Hillside farming and the loss of biodiversity in National Parks

As I have mentioned before, I am very interested in sustainable agriculture. Whilst doing my usual morning sweep of tweets, I spotted a post about a recent report, ‘The State of Nature’, published on the RSPB website. This report looks at the current state of ecological decline in the UK, with worrying findings, such as 65% of UK upland species are in decline. The report was foreword by Sir David Attenborough and has received great interest, especially via Twitter. Attenborough suggests that increasing human population is one of the first factors affecting the loss of the UK’s wildlife.


However, a report by George Monbiot, a writer for the Guardian newspaper and author of recently published book; “Feral: Searching for Enchantment on the Frontiers of Rewilding”, states that increasing human population is not directly to blame, and instead pins the main blame on government hand-outs and hill farmers.

He backs this up by explaining that, when out exploring national parks such as Dartmoor, Exmoor, the Black Mountains, Brecon Beacons, Snowdonia and many more, it is becoming increasingly rare to see any wildlife. Indeed, on recent excursions to Snowdonia, the only wildlife I personally saw was the occasional dog (with owner!) and herring gulls, and on previous trips to Dartmoor, I saw absolutely no wildlife at all. In fact, the only animals you are almost guaranteed to spot are sheep, which graze the hillsides to destruction. These hillsides, therefore, are incredibly unproductive.

Common stereotypes of countries include France and garlic, snails and frogs legs, Italy with pizza, pasta and the coliseum, and Wales, with sheep and farmers. There are approximately 8.9 million sheep in Wales, which equates to 2.9 sheep per person. Despite this fact, Wales imports seven times as much meat as it exports – 6000 years of grazing hillsides have stripped the ground of all nutrients, resulting in a very poor productivity.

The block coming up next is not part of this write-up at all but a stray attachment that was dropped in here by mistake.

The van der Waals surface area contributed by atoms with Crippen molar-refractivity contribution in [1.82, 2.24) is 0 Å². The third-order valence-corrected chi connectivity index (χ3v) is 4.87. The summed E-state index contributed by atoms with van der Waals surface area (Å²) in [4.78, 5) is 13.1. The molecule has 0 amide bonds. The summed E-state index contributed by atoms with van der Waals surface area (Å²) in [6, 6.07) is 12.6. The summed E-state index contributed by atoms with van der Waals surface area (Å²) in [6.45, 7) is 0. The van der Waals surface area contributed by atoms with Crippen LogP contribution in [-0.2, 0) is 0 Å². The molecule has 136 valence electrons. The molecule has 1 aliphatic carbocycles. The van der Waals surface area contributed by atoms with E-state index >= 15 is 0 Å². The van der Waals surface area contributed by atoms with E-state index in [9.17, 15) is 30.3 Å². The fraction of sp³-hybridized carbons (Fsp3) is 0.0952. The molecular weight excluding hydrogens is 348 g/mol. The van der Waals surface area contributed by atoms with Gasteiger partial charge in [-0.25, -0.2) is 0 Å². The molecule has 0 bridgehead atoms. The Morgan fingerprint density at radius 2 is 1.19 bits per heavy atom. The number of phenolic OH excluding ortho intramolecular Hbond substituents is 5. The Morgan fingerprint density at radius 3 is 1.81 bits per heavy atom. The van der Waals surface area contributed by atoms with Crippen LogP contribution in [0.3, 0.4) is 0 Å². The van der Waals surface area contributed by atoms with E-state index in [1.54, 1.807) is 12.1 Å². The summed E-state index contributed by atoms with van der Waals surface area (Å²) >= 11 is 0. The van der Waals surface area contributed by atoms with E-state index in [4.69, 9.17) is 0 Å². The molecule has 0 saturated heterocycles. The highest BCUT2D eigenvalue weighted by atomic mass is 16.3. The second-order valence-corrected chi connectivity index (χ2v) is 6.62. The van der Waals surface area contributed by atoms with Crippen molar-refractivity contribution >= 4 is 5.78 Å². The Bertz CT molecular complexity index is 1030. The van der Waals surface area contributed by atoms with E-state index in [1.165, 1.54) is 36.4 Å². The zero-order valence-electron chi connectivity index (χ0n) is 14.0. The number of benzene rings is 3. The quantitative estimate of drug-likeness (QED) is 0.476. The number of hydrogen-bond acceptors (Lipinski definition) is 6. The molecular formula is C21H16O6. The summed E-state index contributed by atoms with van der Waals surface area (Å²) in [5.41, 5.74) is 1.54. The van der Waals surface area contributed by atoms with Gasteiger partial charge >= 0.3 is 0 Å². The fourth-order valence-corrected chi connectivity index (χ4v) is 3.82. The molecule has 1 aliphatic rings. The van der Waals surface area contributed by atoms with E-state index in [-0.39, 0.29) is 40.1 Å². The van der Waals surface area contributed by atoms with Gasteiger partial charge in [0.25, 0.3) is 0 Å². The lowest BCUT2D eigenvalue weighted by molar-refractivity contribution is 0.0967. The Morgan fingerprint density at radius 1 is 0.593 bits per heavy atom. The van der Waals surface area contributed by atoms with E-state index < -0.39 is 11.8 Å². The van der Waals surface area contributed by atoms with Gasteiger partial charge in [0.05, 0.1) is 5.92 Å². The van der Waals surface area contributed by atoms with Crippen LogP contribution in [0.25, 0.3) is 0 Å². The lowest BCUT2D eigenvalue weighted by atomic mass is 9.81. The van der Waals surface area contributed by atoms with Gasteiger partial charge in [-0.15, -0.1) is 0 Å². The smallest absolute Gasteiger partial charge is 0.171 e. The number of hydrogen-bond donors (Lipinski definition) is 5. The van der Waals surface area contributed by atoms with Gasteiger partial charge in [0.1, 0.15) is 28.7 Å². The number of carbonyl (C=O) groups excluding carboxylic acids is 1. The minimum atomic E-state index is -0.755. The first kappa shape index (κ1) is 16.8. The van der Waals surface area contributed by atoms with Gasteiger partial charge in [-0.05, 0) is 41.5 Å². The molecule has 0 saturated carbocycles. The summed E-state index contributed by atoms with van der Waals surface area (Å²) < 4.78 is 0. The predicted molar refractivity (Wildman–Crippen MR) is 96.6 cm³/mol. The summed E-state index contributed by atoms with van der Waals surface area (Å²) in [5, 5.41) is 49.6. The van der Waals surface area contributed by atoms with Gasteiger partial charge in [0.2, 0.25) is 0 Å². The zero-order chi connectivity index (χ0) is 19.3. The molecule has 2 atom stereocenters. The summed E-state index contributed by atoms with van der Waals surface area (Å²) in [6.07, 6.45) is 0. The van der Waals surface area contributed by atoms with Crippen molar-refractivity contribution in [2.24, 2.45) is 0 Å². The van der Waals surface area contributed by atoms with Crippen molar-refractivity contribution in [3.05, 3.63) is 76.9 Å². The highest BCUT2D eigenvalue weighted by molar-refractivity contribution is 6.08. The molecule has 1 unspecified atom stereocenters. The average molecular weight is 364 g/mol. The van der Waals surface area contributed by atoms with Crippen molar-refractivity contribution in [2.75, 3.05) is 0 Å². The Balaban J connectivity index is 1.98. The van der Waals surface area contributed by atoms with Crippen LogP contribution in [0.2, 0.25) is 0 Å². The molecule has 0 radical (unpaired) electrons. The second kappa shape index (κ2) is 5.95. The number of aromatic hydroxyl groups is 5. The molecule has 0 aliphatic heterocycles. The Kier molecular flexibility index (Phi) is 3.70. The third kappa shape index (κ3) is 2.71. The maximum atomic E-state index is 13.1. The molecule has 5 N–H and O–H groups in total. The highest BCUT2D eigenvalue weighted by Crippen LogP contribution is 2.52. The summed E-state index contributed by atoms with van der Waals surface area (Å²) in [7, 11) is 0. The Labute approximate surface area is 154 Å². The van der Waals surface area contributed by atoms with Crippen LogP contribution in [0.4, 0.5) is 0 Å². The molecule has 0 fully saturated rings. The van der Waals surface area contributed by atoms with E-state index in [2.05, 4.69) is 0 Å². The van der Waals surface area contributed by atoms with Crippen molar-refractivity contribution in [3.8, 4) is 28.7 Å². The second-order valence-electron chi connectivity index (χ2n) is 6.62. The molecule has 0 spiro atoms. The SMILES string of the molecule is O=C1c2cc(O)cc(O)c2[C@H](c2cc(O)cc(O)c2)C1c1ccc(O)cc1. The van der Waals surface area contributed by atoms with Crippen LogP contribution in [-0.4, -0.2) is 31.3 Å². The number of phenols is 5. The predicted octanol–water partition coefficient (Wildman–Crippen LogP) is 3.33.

Upon closer inspection, it can be seen that an intensification of farming, possibly as a response to the growing population, is not at immediate fault.

Hill farmers are commonly funded through various schemes. One such scheme is called the ‘Single Farm Payment’, in which European taxpayers’ money is given to the farmers. Often around £250 is given per hectare, but to receive this money the farmers must keep their land in ‘Good Agricultural and Environmental Condition’, a term set out in 1984. Some of the standards set by this term include ‘avoiding the encroachment of unwanted vegetation on agricultural land’, meaning that for the farmers to continue receiving their grant, they must stop wild plants from returning, regardless of whether they actually graze the land or plant crops there, or whether it is left fallow. This grant is therefore encouraging farmers to decrease the biodiversity of the area, and to decrease the biodiversity of surrounding land if they want to make more money (which, let’s face it, due to supermarkets paying pennies for crops, all farmers do). In essence, farmers can graze their land to the roots, let animals run amok in woodlands, dig up the last remaining trees and poison the rivers with fertilisers and pesticides/insecticides, but still receive their funding.

However, there is another fund, called Pillar 2 payments, which, ironically, pays the farmers to undo some of the damage inflicted by the first tranche. However, this amount of money is less than the first grant, and is therefore less favourable. Even if a Welsh farmer was to shoot himself in the foot and opt for the lesser of the two grants in favour of ecological interest, the Welsh Government sets out regulations that actually forbid the farmers to restore land to rough grassland/scrub that is greater than one third of an acre in size.

Therefore, this decline in species can be linked to the crazy, and money wasting, schemes set out by government, which are in dire need of reconsideration.

The majority of wildlife requires cover in which to shelter from predators and extremities of weather, ambush prey or to raise young – cover such as shrubs and trees. Without these, the land is bare and open to the elements, with fewer roots stabilising the soil and less degradation of vegetation, leading to less nutrients. The grants encouraging farmers to stop shrubs and trees from re-growing are keeping the wild and natural places in the UK from re-wilding, and constant diminishing of these lands will continue to result in a further decreasing biodiversity in the UK.

Monbiot ends his article stating that he doesn’t believe that hill farming should be halted, instead he proposes a drastic rethinking of the various protocols, rules and regulations set out for the farmers in this natural environment, enabling them to earn from the land whilst increasing the biodiversity of their farmland. I fully agree with this theory, and I imagine Monbiot’s book will make for interesting reading – a book already on my birthday list! I can just hope that maybe, in the future, the next generations can explore these national parks with a chance of seeing some wildlife.


Posted on May 24, 2013, in Sustainability and tagged , , , , , , , , , , . Bookmark the permalink. Leave a comment.

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